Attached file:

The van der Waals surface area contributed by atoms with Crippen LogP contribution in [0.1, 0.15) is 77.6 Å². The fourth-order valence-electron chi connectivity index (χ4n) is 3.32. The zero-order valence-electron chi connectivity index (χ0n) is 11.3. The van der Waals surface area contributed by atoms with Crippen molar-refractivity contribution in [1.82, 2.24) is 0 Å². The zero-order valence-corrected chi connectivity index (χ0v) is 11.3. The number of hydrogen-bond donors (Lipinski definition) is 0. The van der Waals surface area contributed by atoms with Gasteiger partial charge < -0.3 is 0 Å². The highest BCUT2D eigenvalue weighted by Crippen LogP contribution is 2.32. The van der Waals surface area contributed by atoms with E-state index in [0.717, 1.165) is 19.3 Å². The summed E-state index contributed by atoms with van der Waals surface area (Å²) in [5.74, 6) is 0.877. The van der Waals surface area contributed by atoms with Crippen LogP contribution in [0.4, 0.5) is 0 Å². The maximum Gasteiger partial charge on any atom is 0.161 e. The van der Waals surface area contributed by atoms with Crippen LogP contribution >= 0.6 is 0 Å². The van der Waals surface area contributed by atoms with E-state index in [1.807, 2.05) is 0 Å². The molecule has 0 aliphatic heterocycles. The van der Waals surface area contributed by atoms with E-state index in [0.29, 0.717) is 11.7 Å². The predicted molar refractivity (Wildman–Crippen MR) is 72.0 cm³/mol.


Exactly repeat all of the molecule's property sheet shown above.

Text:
The van der Waals surface area contributed by atoms with Crippen LogP contribution in [0.1, 0.15) is 77.6 Å². The fourth-order valence-electron chi connectivity index (χ4n) is 3.32. The zero-order valence-electron chi connectivity index (χ0n) is 11.3. The van der Waals surface area contributed by atoms with Crippen molar-refractivity contribution in [1.82, 2.24) is 0 Å². The zero-order valence-corrected chi connectivity index (χ0v) is 11.3. The number of hydrogen-bond donors (Lipinski definition) is 0. The van der Waals surface area contributed by atoms with Gasteiger partial charge < -0.3 is 0 Å². The highest BCUT2D eigenvalue weighted by Crippen LogP contribution is 2.32. The van der Waals surface area contributed by atoms with E-state index in [0.717, 1.165) is 19.3 Å². The summed E-state index contributed by atoms with van der Waals surface area (Å²) in [5.74, 6) is 0.877. The van der Waals surface area contributed by atoms with Crippen LogP contribution in [0.4, 0.5) is 0 Å². The maximum Gasteiger partial charge on any atom is 0.161 e. The van der Waals surface area contributed by atoms with Crippen LogP contribution >= 0.6 is 0 Å². The van der Waals surface area contributed by atoms with E-state index in [1.807, 2.05) is 0 Å². The molecule has 0 aliphatic heterocycles. The van der Waals surface area contributed by atoms with E-state index in [0.29, 0.717) is 11.7 Å². The predicted molar refractivity (Wildman–Crippen MR) is 72.0 cm³/mol.